In the new final scene, Carly is in bed, awakened by sounds coming from the kitchen, She gets up to reveal she’s wearing an ankle-length nightgown, pulls on a robe, then goes out to see what’s going on. Kate comes over to me and asks if she has to wear the long nightgown, can’t she instead wear a shortie nightgown as she sometimes does at home. (I have a suspicion that either Leah or Pat in the Costume Department had said she has great legs, why not show them off. And it’s true, she does have great legs, but our focus has to be on her becoming aware of the sounds in the kitchen, not on her legs). So I say that the point of the pilot, of the series, is Carly’s attempt to get her family back to some of the old-fashioned virtues and, in that vein, a shortie nightgown might seem inappropriate. Kate thinks it over, nods, and walks away. Then she walks back. “What kind of nightgown does your mother wear,” she asks me, “just out of curiosity?” A full-length nightgown, I reply. Kate nods, walks away. I quickly call Mom over: “I need you to be prepared in case Kate takes you aside and asks you what kind of nightgown you wear. I need you to say you wear a full-length one, okay?” Mom says okay then adds, “But I sometimes wear a shortie nightgown.” “You can’t tell her that!” I say with some insistence. “I need her to wear a full-length gown so we don’t see her legs.” “But she has great legs,” says Mom. When she sees the steam coming out of my ears, she assures me she’ll deliver the message. Not ten minutes later, Kate is taking Mom aside and asking her something. Mom indicates a nightgown down to her ankles. Kate smiles, thanks her, walks off. Mom gives me a thumbs-up, we shoot the scene, and when Kate sees it in dailies later– and I swear this is true– she says to me, “Your mother was right. The long nightgown works much better.” I say nothing, which is rare for me.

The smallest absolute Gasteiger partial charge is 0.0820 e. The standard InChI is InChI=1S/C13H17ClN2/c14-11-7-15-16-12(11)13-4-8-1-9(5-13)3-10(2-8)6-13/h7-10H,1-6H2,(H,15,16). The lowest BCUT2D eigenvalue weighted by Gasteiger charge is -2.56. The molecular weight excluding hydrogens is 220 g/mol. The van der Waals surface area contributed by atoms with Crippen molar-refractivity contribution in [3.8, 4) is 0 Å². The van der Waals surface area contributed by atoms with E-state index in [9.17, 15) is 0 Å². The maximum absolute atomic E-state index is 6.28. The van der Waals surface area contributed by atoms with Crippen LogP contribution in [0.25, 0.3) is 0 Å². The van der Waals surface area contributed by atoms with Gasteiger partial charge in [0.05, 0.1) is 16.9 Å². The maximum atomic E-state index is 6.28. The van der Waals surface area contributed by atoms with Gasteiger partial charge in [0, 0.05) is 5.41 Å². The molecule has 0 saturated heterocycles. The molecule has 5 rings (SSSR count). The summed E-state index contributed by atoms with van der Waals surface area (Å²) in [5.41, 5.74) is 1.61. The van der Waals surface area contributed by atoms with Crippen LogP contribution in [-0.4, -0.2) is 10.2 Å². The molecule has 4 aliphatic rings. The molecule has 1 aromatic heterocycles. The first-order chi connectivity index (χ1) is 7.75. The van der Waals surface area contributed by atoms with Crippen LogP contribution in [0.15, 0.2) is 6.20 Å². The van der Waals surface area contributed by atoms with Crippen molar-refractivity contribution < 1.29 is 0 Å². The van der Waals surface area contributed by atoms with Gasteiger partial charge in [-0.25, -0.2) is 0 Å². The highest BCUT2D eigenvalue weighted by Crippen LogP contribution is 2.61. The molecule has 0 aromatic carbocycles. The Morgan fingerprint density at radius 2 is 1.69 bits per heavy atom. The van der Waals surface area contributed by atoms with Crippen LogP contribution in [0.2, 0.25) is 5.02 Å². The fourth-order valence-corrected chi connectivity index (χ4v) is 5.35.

ABC sees a rough cut of the pilot and decide the opening kitchen scene, in which each member of the Mills family is introduced, moves too fast; they want us to re-shoot it and slow it down and they’ll split the additional $250,000 with MTM, raising the total cost of the pilot to a cool million bucks. Pretty expensive for 1986. So we do what’s been asked of us, then we have a screening for the cast and crew and any employee at MTM who wants to see it– and a lot do, the theater is packed. When it’s over, the applause is long and sincere and Kate hugs me and I have visions of a five-year run, at the very least…
Well, you never get the full story of why a pilot isn’t picked up for series. Ask a dozen people at ABC why they eventually passed on it and you’ll get twelve different reasons: the test audience scores weren’t high enough, or there wasn’t an available time-slot or a compatible show to pair us up with, or an executive who had championed the show was no longer with the network, or or or…